telecom reform


The significance of opinion leaders and influentials seeing how life is in other countries is under-appreciated. Around 2000, because of my expertise, I started representing Myanmar at the Association of Southeast Asian Nations on technological matters. As I traveled, I saw that neighboring countries were surpassing us. Once, in Cambodia, when I spotted a taxi driver with a cell phone, I thought, “A taxi driver isn’t supposed to have that!” I was also one of the first people in Myanmar to get the internet, and I realized that with just a few clicks, a kid from here could have the same access as one in Silicon Valley.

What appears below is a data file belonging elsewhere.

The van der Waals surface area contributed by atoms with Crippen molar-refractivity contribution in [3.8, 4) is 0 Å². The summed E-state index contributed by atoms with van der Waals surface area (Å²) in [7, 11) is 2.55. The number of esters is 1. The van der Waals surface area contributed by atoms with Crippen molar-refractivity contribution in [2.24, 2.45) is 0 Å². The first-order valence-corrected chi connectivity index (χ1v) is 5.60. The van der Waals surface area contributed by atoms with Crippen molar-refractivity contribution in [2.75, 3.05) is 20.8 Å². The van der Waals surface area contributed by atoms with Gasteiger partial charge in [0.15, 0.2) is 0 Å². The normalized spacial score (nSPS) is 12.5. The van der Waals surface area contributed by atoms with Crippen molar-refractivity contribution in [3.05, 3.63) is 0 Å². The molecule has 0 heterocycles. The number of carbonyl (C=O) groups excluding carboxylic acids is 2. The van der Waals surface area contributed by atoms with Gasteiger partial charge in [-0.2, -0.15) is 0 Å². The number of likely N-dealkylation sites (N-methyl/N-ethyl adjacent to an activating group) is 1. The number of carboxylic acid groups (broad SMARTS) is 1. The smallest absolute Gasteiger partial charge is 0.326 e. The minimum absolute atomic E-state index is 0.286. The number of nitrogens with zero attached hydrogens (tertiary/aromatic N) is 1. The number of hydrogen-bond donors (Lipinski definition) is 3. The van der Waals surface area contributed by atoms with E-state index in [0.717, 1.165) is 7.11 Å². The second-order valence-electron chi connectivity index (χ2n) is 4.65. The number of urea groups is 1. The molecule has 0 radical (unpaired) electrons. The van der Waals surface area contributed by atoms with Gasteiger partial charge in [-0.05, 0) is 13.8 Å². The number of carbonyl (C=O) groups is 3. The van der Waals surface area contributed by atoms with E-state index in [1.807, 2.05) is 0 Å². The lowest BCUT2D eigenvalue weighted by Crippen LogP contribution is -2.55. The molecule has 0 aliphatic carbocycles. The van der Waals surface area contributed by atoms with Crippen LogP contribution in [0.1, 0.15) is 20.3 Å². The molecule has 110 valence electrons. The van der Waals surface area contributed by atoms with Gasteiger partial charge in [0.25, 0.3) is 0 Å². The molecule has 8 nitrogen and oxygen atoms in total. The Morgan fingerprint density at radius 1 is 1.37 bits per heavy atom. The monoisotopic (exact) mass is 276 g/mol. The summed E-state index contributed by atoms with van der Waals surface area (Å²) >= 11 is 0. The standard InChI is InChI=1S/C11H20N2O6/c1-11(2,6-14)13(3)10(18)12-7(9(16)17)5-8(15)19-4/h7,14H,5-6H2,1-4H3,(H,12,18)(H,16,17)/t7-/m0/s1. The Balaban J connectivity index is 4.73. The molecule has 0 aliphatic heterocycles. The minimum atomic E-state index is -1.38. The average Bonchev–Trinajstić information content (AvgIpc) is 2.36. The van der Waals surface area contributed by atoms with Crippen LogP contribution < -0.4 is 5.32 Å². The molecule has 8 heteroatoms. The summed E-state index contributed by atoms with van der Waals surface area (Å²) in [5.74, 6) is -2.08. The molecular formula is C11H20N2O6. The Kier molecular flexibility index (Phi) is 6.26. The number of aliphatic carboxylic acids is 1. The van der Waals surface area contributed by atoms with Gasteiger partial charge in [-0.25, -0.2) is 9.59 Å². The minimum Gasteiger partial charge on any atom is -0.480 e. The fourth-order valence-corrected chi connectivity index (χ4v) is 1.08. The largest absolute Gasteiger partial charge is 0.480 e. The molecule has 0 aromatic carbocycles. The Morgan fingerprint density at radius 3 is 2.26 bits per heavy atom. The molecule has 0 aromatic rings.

The much anticipated Myanmar Telecommunications Law (Law 13 of 2013) was approved by both houses of the Myanmar Legislature and was given Presidential assent. Our analysis of the law is not yet complete, but here are some first thoughts: There is considerable and unnecessary overlap of powers and functions between the Ministry and Department. Positioning the Ministry as the authority to appeal departmental decisions may make it the de facto regulator. This goes beyond the usual concern about the Ministry also having responsibility for the incumbent operator MPT. The explicit authority given to the Ministry to clarify technical terms in the law appears to position it as a supra regulator even after the promised creation of the independent regulatory authority.